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Interference: A Journal of Audio Culture

2010-09-16

Interference

Journals on sound and auditory culture seems to be popping up everywhere these days, Here’s yet another one.

 

“Interference” is a peer-reviewed open-access journal providing a forum on the role of sound within cultural practices, and a trans-disciplinary platform for the presentation of research and practice in areas such as acoustic ecology, sensory anthropology, sonic arts, musicology, technology studies and philosophy. It is funded by the Graduate School of Creative Arts and Media (Gradcam), the Centre for Telecommunications Research (CTVR) in Trinity College Dublin, and Dublin Institute of Technology’s School of Art, Design and Printing.

They have just announced the first call for papers detailed below and are accepting abstracts from interested parties.

 

Interference: A Journal of Audio Culture, are pleased to announce a call for papers for the inaugural issue “An Ear Alone is Not a Being”: Embodied Mediations in Audio Culture, to be launched in the Spring of 2011.

To what extent are acoustic practices embodied? How does physical embodiment shape auditory cognition? What role do processes such as biofeedback and genetic algorithms play in contemporary musical practices? What kinds of idealised listening subjects are encoded in acoustic algorithms such as codecs, head-related transfer functions or binaural recording specifications? How are psychoacoustic effects deployed for and against the body? How might we speak about listening practices that extend beyond the ear to sensorial or haptic accounts of audition?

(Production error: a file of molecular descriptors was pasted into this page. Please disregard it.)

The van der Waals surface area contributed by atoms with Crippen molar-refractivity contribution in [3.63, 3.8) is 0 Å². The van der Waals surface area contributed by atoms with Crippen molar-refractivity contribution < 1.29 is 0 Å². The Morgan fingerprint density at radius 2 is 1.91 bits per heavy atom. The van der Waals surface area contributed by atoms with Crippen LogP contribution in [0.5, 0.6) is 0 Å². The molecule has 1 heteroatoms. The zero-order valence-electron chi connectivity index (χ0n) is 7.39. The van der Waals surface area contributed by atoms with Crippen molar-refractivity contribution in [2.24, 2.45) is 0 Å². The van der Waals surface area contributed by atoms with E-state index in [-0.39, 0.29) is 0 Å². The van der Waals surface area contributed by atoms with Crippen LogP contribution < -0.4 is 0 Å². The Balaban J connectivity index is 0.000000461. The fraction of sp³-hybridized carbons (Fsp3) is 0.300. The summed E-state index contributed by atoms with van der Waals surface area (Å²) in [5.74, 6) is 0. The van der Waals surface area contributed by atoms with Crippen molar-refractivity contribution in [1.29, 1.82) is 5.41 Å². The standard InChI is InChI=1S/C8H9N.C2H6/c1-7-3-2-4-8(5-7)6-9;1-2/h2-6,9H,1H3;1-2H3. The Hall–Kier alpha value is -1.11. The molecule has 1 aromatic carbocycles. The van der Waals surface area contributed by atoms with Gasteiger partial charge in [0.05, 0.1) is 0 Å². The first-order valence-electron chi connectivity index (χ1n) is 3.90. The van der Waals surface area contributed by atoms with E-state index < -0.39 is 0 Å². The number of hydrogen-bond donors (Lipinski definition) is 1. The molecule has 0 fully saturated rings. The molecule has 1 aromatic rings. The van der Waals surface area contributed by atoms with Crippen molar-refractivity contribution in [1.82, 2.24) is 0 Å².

The inaugural issue of Interference investigates the mediative role of the body in sonic practices. Embodied mediation presumes a reciprocal process: we explore how listening experiences and acoustic practices are shaped by corporeality, but we also attend to the many ways in which these processes work upon that body, through psychophysical affect and the representation and encoding of embodied subjects in acoustic performances, technologies, and cultural artefacts. Submissions may take the form of academic articles or statements of research and practice.

Proposals for this issue of Interference might address, but not exclusively, some of the following issues and points of discussion:

Interference balances its content between academic and practice based research and therefore accepts proposals for both academic papers and accounts of practice based research.

Deadline for Abstracts October 31st 2010 to
editor@interferencejournal.com

Deadline for Final Papers January 15th 2011 to
editor@interferencejournal.com

For more information, and submission guidelines please see
www.interferencejournal.com
or contact
editor@interferencejournal.com

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